Project management and estimating are one of the most difficult things a freelancer needs to tackle. We recently hosted a freelance class on project management and estimating.
Josh Ali, a talented IT project manager, led the class. He shared handy tips for developing better proposals. Several questions resulted in one conclusion, “you need to recognize red flags sooner in the project.”
Here’s what we came up with:
1. A prospect’s immediate question, “how much is this going to cost me?”
While we recognize that a budget is necessary, the first few questions should be about qualifications, credentials and project information. Many times this will signify that they are looking for the cheapest option.
2. The customer wants to set a budget or establish a timeline before the discovery meeting (i.e. before setting goals and scope)
Or they ask you to give them an estimate before you have had a meeting to discuss the project; this often signifies that they are shopping and already made their decision, they just want a comparable price. Don’t bother putting the time into building an estimate. Push back that you need a discovery meeting before you can give an estimate.
3. They have a bad reputation
My personal favorite: someone in your professional or social network tells you a disturbing story about when they worked for the customer in the past. This one usually sends me running for the door. If you are in the industry; you likely know others that have done work with them. If your peers are telling you that they are a PITA (pain in the a**) client, expect nothing less. Some companies will continue the project and just add a PITA fee, but trust your gut and know if you should turn down the project.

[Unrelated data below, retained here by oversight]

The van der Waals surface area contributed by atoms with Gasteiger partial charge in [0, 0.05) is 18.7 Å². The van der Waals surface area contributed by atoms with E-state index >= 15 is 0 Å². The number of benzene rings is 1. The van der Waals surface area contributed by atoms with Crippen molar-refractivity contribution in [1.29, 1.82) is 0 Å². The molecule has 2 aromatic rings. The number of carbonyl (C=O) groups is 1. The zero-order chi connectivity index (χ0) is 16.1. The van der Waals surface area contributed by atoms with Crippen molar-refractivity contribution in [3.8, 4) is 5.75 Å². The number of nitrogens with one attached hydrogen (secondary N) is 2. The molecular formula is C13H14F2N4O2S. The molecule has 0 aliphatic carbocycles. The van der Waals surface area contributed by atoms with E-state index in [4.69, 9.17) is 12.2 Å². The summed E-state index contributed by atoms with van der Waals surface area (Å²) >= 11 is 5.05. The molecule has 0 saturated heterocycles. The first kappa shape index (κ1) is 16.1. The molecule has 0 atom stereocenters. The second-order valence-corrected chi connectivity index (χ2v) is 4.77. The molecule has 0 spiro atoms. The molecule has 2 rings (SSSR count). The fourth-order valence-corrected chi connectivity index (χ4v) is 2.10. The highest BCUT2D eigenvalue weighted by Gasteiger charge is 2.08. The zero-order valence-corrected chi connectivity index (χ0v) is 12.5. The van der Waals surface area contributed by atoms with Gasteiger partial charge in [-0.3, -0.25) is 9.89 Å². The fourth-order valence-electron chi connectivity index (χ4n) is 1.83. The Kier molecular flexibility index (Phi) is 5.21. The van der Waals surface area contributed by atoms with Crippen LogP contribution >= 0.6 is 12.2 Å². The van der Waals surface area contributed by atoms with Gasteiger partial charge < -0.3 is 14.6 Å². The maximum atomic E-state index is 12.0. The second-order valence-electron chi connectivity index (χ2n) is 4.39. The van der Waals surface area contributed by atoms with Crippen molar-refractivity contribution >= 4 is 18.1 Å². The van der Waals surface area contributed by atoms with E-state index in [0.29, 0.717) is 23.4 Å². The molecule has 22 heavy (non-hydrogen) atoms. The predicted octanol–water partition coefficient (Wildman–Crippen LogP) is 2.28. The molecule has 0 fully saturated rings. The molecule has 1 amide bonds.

4. They lack respect
I’ve had meetings where the client would show up in clothes only appropriate for the beach, still hungover from the night before or start scratching themselves like a monkey. This behavior may indicate that they don’t care about a long-term professional relationship. Other indicators are how they talk to you. Calling you kiddo, babe, or telling you about the crazy night they had before are strong indicators that they will treat you poorly.
After the meeting, send them a well-crafted email that you don’t believe that you’re the right fit for the project.
5. They ask you to discount your rate or ask you to barter.
I get it, we are all looking for a good deal, but respecting someone as an expert should come with accepting their established value. Bartering is tempting but is different than working within a budget where you can adjust goals and deliverables.
Bartering can come in the form of services or products trade but also beware of the dreaded “work for stock” in the company. I have tried it a few times, and it always ended in disaster. Just don’t do it! A company that has good vision and leadership can get the money to pay you.
6. They ask for free work.
It can be a client asking for ad hoc reporting without paying for a consultation or strategy. While you may think this is part of the proposal stage, this is a strong indicator that they are shopping around and plan to walk away with your proposal (i.e., intellectual property). Josh suggested that we start the relationship with open communication and let the potential client know that any work done would be considered intellectual property and that you require payment for the project plan even if they don’t hire you.